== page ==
Figure 1: Targeted deletion of Crif1 in mouse epidermis.
Figure 1

(a) Images comparing body size and hair growth of WT and Crif1 cKO mice at P3 and P5 (left). qPCR analysis of Crif1 mRNA levels in epidermal lysates from WT and Crif1 cKO mice (P5) (right). (b) Analysis of body weight of WT and Crif1 cKO mice demonstrating reduced body size of Crif1 cKO mice (n = 5 mice per group). (c) Survival analysis of WT and Crif1cKO mice (n = 15 mice per group). (d) Histological examination of the epidermis using hematoxylin and eosin (H&E)-stained skin sections from WT and Crif1 cKO mice at P3 and P5. Scale bar, 100 µm. (e) Quantification of epidermal thickness of WT and Crif1 cKO mice (n = 5 mice per group). (f) Oil Red O staining of subcutaneous fat layer and sebaceous glands in WT and Crif1 cKO at P5. Scale bar, 50 μm. *P < 0.01.

Mitochondrial dysfunction following loss of Crif1

Mitoribosomes translate the genetic information supplied by mtDNA to synthesize 13 OXPHOS proteins at the inner mitochondrial membrane. CRIF1 controls the synthesis and insertion of OXPHOS polypeptides by interacting with the large mitoribosomal subunit. Ablation of Crif1 leads to aberrant synthesis and defective insertion of mtDNA-encoded nascent OXPHOS polypeptides into the inner membrane12. To determine whether mitochondrial dysfunction occurs in Crif1-deleted epidermis, we investigated the expression of mt-Co1 (an mtDNA-encoded subunit of OXPHOS) by immunohistochemistry. The expression of mt-Co1 was significantly reduced in the epidermis of Crif1 cKO mice (Figs 2a, S4). Transmission electron microscopic images of mitochondria in the epidermis of Crif1 cKO showed morphological abnormalities, including a loss of electron dense material from the matrix and distorted or reduced numbers of cristae (Fig. 2b). These results indicated that Crif1 was essential for the integrity of mitochondrial structure.

Figure 2: Mitochondrial dysfunction following Crif1 loss.
Figure 2

(a) Immunofluorescence staining of mt-Co1 in skin sections of WT and Crif1 cKO mice (P5) (red, mt-Co1; blue, DAPI). Scale bar, 200 μm. (b) Transmission electron microscopic images of the epidermis of WT and Crif1 cKO mice (P5). Abnormal mitochondria were examined in Crif1 cKO epidermis. Black squares indicate the enlarged regions. Scale bar, 1 μm (upper panel), 200 nm (lower panel).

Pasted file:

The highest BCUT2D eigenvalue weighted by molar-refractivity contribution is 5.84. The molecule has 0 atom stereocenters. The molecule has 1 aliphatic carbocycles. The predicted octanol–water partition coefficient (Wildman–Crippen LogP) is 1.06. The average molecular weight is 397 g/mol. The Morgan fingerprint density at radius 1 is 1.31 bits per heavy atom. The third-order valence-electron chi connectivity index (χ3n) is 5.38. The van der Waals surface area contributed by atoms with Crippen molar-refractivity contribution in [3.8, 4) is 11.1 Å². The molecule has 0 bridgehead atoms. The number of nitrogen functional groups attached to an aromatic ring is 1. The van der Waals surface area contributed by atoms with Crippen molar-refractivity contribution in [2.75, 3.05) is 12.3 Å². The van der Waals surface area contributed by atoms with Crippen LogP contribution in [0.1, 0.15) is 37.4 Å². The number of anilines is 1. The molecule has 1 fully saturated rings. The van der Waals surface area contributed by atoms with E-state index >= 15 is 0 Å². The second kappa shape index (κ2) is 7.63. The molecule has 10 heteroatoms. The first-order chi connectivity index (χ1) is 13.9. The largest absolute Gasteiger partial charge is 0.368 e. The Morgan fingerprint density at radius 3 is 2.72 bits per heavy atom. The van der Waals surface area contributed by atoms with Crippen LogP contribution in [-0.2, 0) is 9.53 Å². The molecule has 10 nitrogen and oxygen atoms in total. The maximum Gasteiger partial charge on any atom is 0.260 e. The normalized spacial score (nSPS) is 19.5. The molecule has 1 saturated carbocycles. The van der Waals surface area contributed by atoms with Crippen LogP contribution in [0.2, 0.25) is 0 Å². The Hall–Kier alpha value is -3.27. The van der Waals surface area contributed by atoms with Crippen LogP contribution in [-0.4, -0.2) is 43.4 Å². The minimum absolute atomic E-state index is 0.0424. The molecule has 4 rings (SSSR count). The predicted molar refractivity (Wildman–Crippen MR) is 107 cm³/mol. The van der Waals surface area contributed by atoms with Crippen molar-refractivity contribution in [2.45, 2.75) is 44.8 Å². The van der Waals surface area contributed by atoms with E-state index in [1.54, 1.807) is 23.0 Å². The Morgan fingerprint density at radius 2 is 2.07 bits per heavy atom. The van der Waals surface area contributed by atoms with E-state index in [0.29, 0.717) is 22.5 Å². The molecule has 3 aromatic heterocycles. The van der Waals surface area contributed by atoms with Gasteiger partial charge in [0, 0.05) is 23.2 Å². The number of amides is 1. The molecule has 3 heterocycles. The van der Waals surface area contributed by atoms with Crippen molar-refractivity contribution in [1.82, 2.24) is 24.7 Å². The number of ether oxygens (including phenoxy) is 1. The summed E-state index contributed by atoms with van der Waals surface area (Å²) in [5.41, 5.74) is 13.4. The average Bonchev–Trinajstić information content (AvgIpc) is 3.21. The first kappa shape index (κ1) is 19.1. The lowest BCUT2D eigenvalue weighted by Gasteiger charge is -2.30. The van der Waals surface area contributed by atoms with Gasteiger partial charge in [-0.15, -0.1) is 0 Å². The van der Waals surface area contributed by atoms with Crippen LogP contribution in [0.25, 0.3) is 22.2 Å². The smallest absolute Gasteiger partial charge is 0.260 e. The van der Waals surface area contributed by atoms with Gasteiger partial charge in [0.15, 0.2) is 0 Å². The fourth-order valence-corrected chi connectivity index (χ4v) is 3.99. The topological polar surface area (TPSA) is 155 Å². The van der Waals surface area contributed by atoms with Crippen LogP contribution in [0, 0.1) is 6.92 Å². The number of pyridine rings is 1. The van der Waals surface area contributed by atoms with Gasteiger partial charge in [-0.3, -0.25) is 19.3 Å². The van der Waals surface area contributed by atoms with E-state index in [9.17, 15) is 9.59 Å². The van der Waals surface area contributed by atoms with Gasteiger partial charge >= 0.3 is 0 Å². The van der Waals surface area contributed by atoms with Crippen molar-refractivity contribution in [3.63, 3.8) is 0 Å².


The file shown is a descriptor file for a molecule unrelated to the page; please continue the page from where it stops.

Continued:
Impaired keratinocyte differentiation in Crif1 cKO

As Crif1-deficient mice showed thinner epidermis with decreased granular layer, we further investigated the effect of CRIF1 levels on keratinocyte differentiation. First, we examined the expression of epidermal differentiation markers, such as involucrin, loricrin, filaggrin and K1, in the skin of WT and Crif1 cKO mice. The epidermis of Crif1 cKO mice showed markedly decreased expression of the differentiation markers, while that of WT mice displayed normal expression in the granular and cornified layers (Figs 3a, S5). Downregulation of differentiation markers was also confirmed by Western blot analysis (Fig. 3b). Keratohyalin is a protein found in the granular layer of the epidermis. In transmission electron microscopy, keratohyalin granules were frequently observed in the granular layer of WT mice, but the number and the maximum diameter of the keratohyalin granules were remarkably lower in Crif1 cKO mice (Fig. 3c and d). These data show that Crif1 is essential for keratinocyte differentiation.

Figure 3: Impaired epidermal differentiation in Crif1 cKO mice.
Figure 3

(a) Immunofluorescence staining of epidermal differentiation markers, such as involucrin (INV), loricrin (LOR), and filaggrin (FLG) in skin sections of WT and Crif1 cKO mice (P5) (green, IVN, LOR, and FLG; blue, DAPI). Scale bar, 100 μm. (b) Western blot analysis of epidermal lysates from WT and Crif1 cKO mice (P5) to examine the levels of differentiation markers. Actin was used as a loading control. (c) Transmission electron microscopic images of the epidermis of WT and Crif1 cKO mice (P5) showing keratohyaline granules in the granular layer. Scale bar, 2 μm. (d) Quantification of the number and maximum diameter of keratohyaline granules in WT and Crif1 cKO. (e) Involucrin and loricrirn luciferase reporter activity in in vitro Crif1 cKO model. To induce keratinocyte differentiation in vitro, cells were treated with 2 mM CaCl2 for 1 day (n = 3). *P < 0.01. Cropped blots were used in this figure and full-length blots are presented in Supplementary Figure 9.

To further study the roles of Crif1, we established an in vitro Crif1 knockout model. Keratinocytes from Crif1fl/flmice were cultured, transfected with an adenovirus expressing Cre-ERT, and treated with 4-hydroxy tamoxifen (4-OHT). Crif1 was effectively knocked down in this model (Figure S6). Whether Crif1 was required for calcium-induced keratinocyte differentiation was examined by involucrin and loricrin promoter assay. In Crif1 cKO keratinocytes, involucrin and loricrin promoter activities were significantly decreased and were not induced by calcium treatment (Fig. 3e).